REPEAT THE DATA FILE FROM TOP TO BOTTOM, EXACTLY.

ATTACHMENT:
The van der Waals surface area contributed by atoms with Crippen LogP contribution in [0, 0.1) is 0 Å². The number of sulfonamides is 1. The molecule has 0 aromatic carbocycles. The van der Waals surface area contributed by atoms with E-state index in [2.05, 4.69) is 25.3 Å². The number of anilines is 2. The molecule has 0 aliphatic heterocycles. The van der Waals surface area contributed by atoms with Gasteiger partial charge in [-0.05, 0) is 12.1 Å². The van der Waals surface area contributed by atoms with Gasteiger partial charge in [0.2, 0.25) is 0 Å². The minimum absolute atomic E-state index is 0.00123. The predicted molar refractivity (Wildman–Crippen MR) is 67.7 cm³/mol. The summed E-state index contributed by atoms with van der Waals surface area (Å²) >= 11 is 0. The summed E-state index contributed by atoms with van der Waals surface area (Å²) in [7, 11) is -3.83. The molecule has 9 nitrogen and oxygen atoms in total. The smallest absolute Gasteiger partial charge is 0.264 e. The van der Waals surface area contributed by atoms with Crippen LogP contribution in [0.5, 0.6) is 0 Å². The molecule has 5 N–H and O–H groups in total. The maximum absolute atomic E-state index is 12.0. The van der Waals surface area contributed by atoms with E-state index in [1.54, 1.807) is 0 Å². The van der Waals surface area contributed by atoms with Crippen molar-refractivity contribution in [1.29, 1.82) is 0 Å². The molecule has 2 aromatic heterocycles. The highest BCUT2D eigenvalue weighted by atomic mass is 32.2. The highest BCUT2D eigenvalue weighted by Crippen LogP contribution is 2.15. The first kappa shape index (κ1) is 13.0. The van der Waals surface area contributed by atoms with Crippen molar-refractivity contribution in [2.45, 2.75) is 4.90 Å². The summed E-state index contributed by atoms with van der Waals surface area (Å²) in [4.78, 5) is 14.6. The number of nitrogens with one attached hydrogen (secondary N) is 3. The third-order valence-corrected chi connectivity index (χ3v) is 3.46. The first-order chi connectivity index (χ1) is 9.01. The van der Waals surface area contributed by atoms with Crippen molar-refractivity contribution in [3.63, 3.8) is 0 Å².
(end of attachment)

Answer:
The van der Waals surface area contributed by atoms with Crippen LogP contribution in [0, 0.1) is 0 Å². The number of sulfonamides is 1. The molecule has 0 aromatic carbocycles. The van der Waals surface area contributed by atoms with E-state index in [2.05, 4.69) is 25.3 Å². The number of anilines is 2. The molecule has 0 aliphatic heterocycles. The van der Waals surface area contributed by atoms with Gasteiger partial charge in [-0.05, 0) is 12.1 Å². The van der Waals surface area contributed by atoms with Gasteiger partial charge in [0.2, 0.25) is 0 Å². The minimum absolute atomic E-state index is 0.00123. The predicted molar refractivity (Wildman–Crippen MR) is 67.7 cm³/mol. The summed E-state index contributed by atoms with van der Waals surface area (Å²) >= 11 is 0. The summed E-state index contributed by atoms with van der Waals surface area (Å²) in [7, 11) is -3.83. The molecule has 9 nitrogen and oxygen atoms in total. The smallest absolute Gasteiger partial charge is 0.264 e. The van der Waals surface area contributed by atoms with Crippen LogP contribution in [0.5, 0.6) is 0 Å². The molecule has 5 N–H and O–H groups in total. The maximum absolute atomic E-state index is 12.0. The van der Waals surface area contributed by atoms with E-state index in [1.54, 1.807) is 0 Å². The van der Waals surface area contributed by atoms with Crippen molar-refractivity contribution in [1.29, 1.82) is 0 Å². The molecule has 2 aromatic heterocycles. The highest BCUT2D eigenvalue weighted by atomic mass is 32.2. The highest BCUT2D eigenvalue weighted by Crippen LogP contribution is 2.15. The first kappa shape index (κ1) is 13.0. The van der Waals surface area contributed by atoms with Crippen molar-refractivity contribution in [2.45, 2.75) is 4.90 Å². The summed E-state index contributed by atoms with van der Waals surface area (Å²) in [4.78, 5) is 14.6. The number of nitrogens with one attached hydrogen (secondary N) is 3. The third-order valence-corrected chi connectivity index (χ3v) is 3.46. The first-order chi connectivity index (χ1) is 9.01. The van der Waals surface area contributed by atoms with Crippen molar-refractivity contribution in [3.63, 3.8) is 0 Å².